- Remove encroaching conifers across 200 acres within an inholding on the Fremont-Winema National Forest to enhance riparian and wildlife habitat for elk, mule deer and other wildlife.
- Enhance five interconnected meadows comprising 75 acres of public land managed by the BLM Upper Willamette Field Office in the south Willamette Valley and foothills of the Cascade Mountains. Crews plan to restore elk and blacktail deer habitat by treating weeds, reducing conifer encroachment as well as seeding and planting native bunchgrasses and forbs (also benefits Linn County).
- Restore and maintain two meadows that provide important habitat for Roosevelt elk, blacktail deer and other wildlife that are managed by the BLM Cascades Field Office in the Cascades foothills.
- Remove encroaching conifers from the Crabtree Mountain Meadow, on BLM Cascades Field Office managed land used by wildlife as both summer range and a migration corridor.
- Replace 10 to 12 miles of old, woven wire fencing with wildlife-friendly fencing on high-traffic elk winter range or calving grounds across private lands in the foothills of the Blue Mountains.
- Provide funding for the Aloha High School Clay Target Team to participate in the U.S. High School Clay Target League. The squad also makes shooting sports accessible to area students that do not have a home shooting team (also benefits Multnomah County).
- Treat 440 acres to improve forage by promoting the growth of annual grasses on the Bridge Creek Wildlife Area as part of an effort that previously treated 1,180 acres.
- Provide funding for the Pilot Rock High School Trap Team, which participates in the Oregon State High School Clay Target League. Open to all students in grades 6-12 across the district, participants develop trapshooting skills and competition in a safe and fun environment.
- Provide funding to help Weston-McEwen High School begin a trap shooting club.
- Provide funding for the Pendleton High School Trap Club. Students improve their skills and are also offered hunter education.
- Treat 75 acres of critical elk winter and yearlong habitat in the La Grande Ranger District on the Wallowa-Whitman National Forest. Crews use backpack sprayers to spot treat invasive weeds along the Minam River corridor (also benefits Wallowa County).
- Use a combination of helicopter and ground herbicide spraying to treat 2,000 acres of prime elk habitat across private land for invasive weeds. Crews also plan to inventory an additional 2,500 acres.
- Thin 1,116 acres of overstocked, young mixed conifer stands within the Starkey Management Unit on the Wallowa-Whitman National Forest. The project creates a more resilient landscape while increasing forage quality and quantity on year-round elk range.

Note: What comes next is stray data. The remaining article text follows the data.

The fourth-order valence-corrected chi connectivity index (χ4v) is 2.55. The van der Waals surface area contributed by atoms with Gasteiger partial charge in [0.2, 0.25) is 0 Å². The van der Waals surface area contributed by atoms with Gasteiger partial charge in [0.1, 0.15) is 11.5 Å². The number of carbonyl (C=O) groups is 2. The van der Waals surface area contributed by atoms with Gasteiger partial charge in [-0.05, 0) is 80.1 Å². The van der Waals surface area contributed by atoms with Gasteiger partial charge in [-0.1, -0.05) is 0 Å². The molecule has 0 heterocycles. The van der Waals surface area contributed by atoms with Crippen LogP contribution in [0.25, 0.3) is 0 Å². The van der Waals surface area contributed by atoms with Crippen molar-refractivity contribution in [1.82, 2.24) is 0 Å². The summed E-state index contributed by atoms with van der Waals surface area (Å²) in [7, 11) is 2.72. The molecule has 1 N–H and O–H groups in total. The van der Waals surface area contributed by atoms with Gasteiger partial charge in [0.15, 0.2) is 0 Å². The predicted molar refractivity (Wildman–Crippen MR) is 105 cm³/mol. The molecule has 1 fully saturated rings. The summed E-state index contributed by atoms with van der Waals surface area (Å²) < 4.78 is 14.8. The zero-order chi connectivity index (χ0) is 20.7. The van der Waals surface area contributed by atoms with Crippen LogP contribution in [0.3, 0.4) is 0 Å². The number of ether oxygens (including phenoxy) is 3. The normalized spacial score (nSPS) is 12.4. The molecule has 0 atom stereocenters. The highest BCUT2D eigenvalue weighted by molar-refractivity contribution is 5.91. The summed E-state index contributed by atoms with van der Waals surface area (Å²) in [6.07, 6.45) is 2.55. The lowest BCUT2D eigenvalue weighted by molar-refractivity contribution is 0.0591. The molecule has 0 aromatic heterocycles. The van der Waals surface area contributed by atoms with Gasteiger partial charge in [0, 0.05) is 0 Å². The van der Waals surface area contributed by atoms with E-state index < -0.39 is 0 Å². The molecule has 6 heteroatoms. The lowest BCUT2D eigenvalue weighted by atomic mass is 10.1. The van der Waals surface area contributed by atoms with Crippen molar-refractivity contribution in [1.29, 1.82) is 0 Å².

- Provide funding to support the Oregon 4-H Youth Development Program. Nearly 3,000 youth take part in year-round competitions and learn about the safe and responsible use of equipment, hunting ethics and conservation.
- Provide funding support for the Oregon 4-H Shooting Sports Program, which provides upwards of 2,500 youth statewide ages 9-19 with an opportunity to learn about the safe and responsible firearms and archery equipment, develop skills, compete and grow their knowledge about hunting ethics and conservation.
- Provide funding for Cross the Divide, an organization that hosts guided elk hunts for deserving veterans and their families by creating an environment of caring and support.
- Provide funding for High Timber Dreams, a nonprofit that offers veterans, active duty, first responders and youth with hunting and other outdoor opportunities to support skill building and mental well-being.
- Provide volunteer support to host an Outdoor Dream Foundation elk hunt for a youth fighting a terminal illness. RMEF supplies transportation, meals, lodging, butchering the meat and a taxidermist to create a mount.
Project partners include the Bureau of Land Management, Ochoco and Wallowa-Whitman National Forests, Oregon Department of Fish and Wildlife, Oregon State University, private landowners and conservation, sportsmen, civic and business groups.
About the Rocky Mountain Elk Foundation:
Founded more than 39 years ago and fueled by hunters, RMEF maintains more than 225,000 members and has conserved more than 8.6 million acres for elk and other wildlife. RMEF also works to open and improve public access, fund and advocate for science-based resource management, and ensure the future of America’s hunting heritage. Discover why “Hunting Is Conservation™” at rmef.org or 800-CALL ELK.